So You Think You Can Write: The Knife
24 Feb 2012 · by Brennan Storr · Be the first to comment!
For the second assignment in the 2011 Times Colonist "So You Think You Can Write Contest" we had to tell the story of an item about which we have ambivalent feelings. This is largely the truth (groan) about an angry time in my life and how I came to possess a handmade knife:
The drawer to the left of my kitchen sink contains a bizarre inventory of items: there are Ziploc bags filled with wet naps, ancient elastic bands, and various foreign coins left over from vacations past.
At the very back is the centrepiece of my little collection: a homemade knife. The pockmarked blade was machined from industrial steel; the handle from plastic cutting boards. It’s worn and without practical use yet I’ve taken it with me every time I’ve moved, from house to apartment to house, for six years.
I keep the knife because even though it represents a miserable part of my life, it’s also a reminder of the lessons I learned from the man who gave me it to me and how his sadness helped me to let go of the anger that had come to define me.
My final year of high-school was torturous; I’d always been a promising student but in Grade 12 the creativity that had served me so well was suddenly less important than being able to repeat what was in the textbook. I became resentful of the people around me, who I came to regard as little more than organic tape recorders.
After graduation I stayed in my hometown of Revelstoke, a small community five hours west of Calgary, as a kind of idiot protest. I told myself that my menial job was a thousand times better than the alternative — university and vying for Gold Stars from pedants in tweed coats. I would preserve my self-respect by living outside “the system” and pursuing my muse.
Except I never did pursue my muse; I lacked discipline, never pursuing any goal loftier than getting falling-down-drunk on weekends. It helped to dull the rage I felt at my own laziness and at my peers for passing me by. So much for self respect, then, and so much for my “promise”.
To cover the costs of living The Lost Weekend I began taking extra work as a day labourer. In December ’05 I took a job unloading trucks on a route that would eventually wind its way south into the Okanagan. The money was good but I’d have to find my own way home — a 200km journey.
Since a bus ticket would have eaten heavily into my day’s wages I decided to stick my thumb out and see what happened. I had never hitchhiked before but the $50 I’d save was good for at least 9 pints of inner peace come Friday night.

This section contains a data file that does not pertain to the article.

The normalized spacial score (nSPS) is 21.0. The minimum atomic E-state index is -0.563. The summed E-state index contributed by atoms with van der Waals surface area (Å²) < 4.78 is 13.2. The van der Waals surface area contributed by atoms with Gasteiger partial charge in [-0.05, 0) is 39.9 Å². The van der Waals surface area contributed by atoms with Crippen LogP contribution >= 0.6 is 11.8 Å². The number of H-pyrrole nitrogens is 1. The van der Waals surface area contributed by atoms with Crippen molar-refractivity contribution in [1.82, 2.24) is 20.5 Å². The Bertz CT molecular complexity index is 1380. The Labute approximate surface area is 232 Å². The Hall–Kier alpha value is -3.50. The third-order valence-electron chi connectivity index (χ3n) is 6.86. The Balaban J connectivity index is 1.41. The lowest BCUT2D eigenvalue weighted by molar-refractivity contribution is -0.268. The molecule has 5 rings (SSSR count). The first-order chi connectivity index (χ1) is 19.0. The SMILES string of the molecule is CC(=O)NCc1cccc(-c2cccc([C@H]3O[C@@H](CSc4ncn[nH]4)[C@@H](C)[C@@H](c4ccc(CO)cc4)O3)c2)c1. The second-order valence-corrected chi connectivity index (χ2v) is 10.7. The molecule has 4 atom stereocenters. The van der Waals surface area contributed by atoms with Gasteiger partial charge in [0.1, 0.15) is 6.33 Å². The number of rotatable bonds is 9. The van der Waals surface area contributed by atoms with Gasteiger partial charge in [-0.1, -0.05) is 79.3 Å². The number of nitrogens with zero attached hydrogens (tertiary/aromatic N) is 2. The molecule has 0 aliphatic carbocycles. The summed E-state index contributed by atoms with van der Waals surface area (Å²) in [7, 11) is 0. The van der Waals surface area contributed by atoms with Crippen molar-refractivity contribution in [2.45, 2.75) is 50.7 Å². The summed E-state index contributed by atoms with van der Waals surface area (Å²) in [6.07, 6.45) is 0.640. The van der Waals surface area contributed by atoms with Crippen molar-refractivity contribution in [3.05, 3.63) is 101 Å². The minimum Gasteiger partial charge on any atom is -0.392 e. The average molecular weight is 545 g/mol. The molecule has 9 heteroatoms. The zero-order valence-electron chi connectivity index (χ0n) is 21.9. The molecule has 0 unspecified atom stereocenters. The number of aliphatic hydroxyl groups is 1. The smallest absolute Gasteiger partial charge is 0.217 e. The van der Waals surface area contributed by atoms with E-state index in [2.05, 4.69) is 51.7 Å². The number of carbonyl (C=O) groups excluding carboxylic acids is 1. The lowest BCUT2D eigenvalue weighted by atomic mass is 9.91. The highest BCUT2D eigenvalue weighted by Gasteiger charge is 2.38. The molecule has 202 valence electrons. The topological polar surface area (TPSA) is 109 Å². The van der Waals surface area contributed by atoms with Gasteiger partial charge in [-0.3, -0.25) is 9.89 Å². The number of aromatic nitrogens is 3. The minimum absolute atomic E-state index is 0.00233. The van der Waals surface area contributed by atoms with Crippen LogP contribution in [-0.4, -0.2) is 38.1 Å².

Winter’s premature dusk had settled over the highway by the time I set out for home. My first ride came quickly, a maroon Crown Vic driven by an elderly man who said only two words after hello. Those words, said 40 minutes later after dropping me off at a wooded crossroads near nowhere in particular, were “God bless.”
The moon, so bright before, had hidden behind clouds and the only light came from a single streetlamp by the side of the road.
Since it had been a mild December all I’d brought for warmth was a thin pair of work gloves that were of no use when the blizzard set in. For hours I shivered under falling snow next to an empty highway. Anyone who hasn’t lived in the mountains can never know the seeping chill that sets into the deepest places inside of you and how, in the silence, you become able to hear the Wendigo panting in hunger just beyond the treeline.
A rusted white pickup truck slammed to a halt next to me, jolting me from sleep I didn’t know I was having. The driver, who looked to be in his mid-30s, with a beer gut, and a thick horseshoe moustache, threw open the passenger-side door. He took one look at my frozen, snow-covered frame and told me to get in. I didn’t argue.
He introduced himself as Len, a 38-year-old labourer headed east in search of work. Originally from Ontario, Len said he had been a promising craftsman who split town after graduation — what he called “the dog and pony show” — and headed west. Between sentences he sipped from a can of Pacific Pilsner that he had pulled from underneath his seat. Finished cans went back underneath the seat, always to be replaced with a fresh one.
The plan, he said, had been to open his own machine shop but as the years slipped by all he got around to opening were cans like those around his feet. He laughed a little at that, a dry bark with no humour in it, and looked away out his window. His voice was thicker when he started speaking again, this time about how the little work that was available to a craftsman with no craft had dried up like the flow of correspondence from his family back home. He didn’t speak again for an hour.
Len insisted on driving me to my door. As we were saying goodbye he asked if I had anything to protect myself with on future hitching trips. Given how the first had gone, I said, I didn’t know there would be any more. He smiled then, the first real smile I’d seen on him, and reached again under the seat. This time he came back up with the knife I now know so well. Len said it was the first thing he had ever made, the project that had inspired him to think there was something bright ahead of him.
“Take it,” he said. “Just in case you decide to try again.”
Since then that's just what I’ve done — put down the booze, pick myself up and try again. I’ve done it because every time I look at that knife I remember the pride in its maker’s eyes as he talked about it, the sadness when he talked about everything else and the cold, lonely road walked by the angry and the prideful.
Wherever Len ended up I hope he did the same.